Gold Medal Winner in College Nonfiction by Literary Classics
Bronze Medal Winner: 2016 Foreword INDIES Book of the Year Award in Women’s Studies; Honorable Mention in Adult Nonfiction and Young Adult Nonfiction.
Story Circle’s Susan Wittig Albert reviewed A Medieval Woman’s Companion. She writes, “A Medieval Woman’s Companion is—I’m not exaggerating here—the best introduction I know of to the widely-varied lives of medieval women….Borrowing from the Irish poet Eavan Boland, [Morrison] reminds us that the past needs us: “That very past in poetry which simplified us as women and excluded us as poets now needs us to change it.”
And that, for Morrison, is the central point of all our learning and study and thought. As a teacher, she knows that “we need to understand the historical past of women to change the historical future of women … As women historians and chroniclers of women’s lives and writings, we … have our work cut out for us.”
As readers, too, we have our work cut out for us. And Morrison’s Companion is exactly the kind of guide we need for the journey.”
A Medieval Woman’s Companion got a lovely review on International Woman’s Day 2017 from The Medieval Magazine 3.4 (March 2, 2017), 63-5.
Sandra Alvarez writes, “[I]it is an excellent book for readers who want a good starting point on their journey into women’s studies, feminism, and gender during the Middle Ages….The book takes aim at many of the mainstream myths perpetuated about the lives of medieval women, such as, the idea that they lived horrible oppressed lives, and had little to no agency, or the notion that all medieval women were illiterate….Morrison does her best to debunk these claims by providing over 200 pages of examples, from the Early Middle Ages to the beginning of the Early Modern period….She also discusses how to approach medieval texts with a view to modern concepts of freedom and agency…Morrison does a superb job of making medieval women accessible to mainstream audiences, and tying in traditional and digital sources.
In the Times Literary Supplement, Hetta Howes writes, “’A pregnant teenager. The teacher who seduced her.’” These sentences might sound like clickbait, or the headline ripped from a modern newspaper. But as Susan Signe Morrison delights in revealing, they actually describe twelfth-century events – specifically, the relationship between the young student Heloise and her private tutor, Abelard, whose romance endured both separation and castration. Throughout her lively companion to medieval women, Morrison works hard to draw out the transhistorical aspects of the stories she tells, in order to challenge twenty-first-century assumptions about the “dark ages”. The book invites “readers to think about these readers to think about these women as living, breathing humans rather than distant historical figures….Morrison captures readers’ attention. Having reeled us in, she then uses the lives of these women as a vehicle for discussing more complex ideas, such as gender dynamics, religious belief and political engagement. The Companion is directed at high school and college students and it is therefore an excellent resource for teachers, too….Morrison sounds a rallying cry for more women to be integrated into programmes that teach medieval literature or history and her book, so rich in material, serves to challenge any argument that there simply aren’t enough records of medieval women’s writings to merit their inclusion….The Companion offers a surprising peephole into the everyday life of both medieval women and men for anyone who is interested in the period. It also serves to revise many of our modern preconceptions about the Middle Ages, particularly with regard to gender. Anyone who believes that medieval women were subdued, powerless and oppressed into silence by the patriarchy should be directed to Morrison’s chapter on Christine de Pizan.”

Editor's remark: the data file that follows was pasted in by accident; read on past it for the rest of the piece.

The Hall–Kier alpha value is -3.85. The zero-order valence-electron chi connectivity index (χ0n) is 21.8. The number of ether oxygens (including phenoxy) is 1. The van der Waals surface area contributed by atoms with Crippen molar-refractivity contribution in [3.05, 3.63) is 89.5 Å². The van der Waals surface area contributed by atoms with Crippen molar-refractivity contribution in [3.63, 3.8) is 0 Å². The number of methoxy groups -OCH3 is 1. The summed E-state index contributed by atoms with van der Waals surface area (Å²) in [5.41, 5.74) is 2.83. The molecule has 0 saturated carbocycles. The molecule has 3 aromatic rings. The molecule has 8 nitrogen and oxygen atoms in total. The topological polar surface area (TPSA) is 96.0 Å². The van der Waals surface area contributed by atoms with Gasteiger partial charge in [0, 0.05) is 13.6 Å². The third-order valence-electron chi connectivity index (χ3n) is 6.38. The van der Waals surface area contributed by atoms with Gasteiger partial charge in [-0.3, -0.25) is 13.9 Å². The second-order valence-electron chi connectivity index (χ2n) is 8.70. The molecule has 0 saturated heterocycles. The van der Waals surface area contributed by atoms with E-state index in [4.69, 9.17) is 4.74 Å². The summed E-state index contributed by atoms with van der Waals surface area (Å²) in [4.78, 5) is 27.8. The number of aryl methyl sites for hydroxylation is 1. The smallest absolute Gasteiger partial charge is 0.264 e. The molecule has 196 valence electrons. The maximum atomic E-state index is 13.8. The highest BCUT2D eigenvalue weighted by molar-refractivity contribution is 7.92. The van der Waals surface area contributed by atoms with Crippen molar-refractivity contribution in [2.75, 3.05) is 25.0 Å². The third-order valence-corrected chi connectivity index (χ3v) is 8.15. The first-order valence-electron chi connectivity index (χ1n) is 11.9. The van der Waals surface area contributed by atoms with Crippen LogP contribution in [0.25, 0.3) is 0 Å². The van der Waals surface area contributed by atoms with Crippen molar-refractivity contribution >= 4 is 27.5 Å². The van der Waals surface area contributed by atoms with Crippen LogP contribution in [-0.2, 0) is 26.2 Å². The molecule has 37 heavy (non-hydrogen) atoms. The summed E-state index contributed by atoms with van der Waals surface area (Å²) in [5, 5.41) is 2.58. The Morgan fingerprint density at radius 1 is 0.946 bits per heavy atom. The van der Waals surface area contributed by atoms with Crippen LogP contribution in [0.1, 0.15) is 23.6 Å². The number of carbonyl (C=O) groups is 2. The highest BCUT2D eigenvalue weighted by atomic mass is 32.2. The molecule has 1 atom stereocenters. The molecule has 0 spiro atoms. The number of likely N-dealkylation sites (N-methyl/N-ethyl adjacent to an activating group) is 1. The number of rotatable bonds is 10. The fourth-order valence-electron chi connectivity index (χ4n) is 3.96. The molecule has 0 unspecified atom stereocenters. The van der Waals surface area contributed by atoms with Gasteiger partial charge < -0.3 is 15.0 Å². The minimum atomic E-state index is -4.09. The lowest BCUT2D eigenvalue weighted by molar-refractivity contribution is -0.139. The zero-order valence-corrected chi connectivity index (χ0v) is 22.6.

~ Hetta Howes, Times Literary Supplement (March 22, 2017)
Copy of Review: TLS Morrison review MWC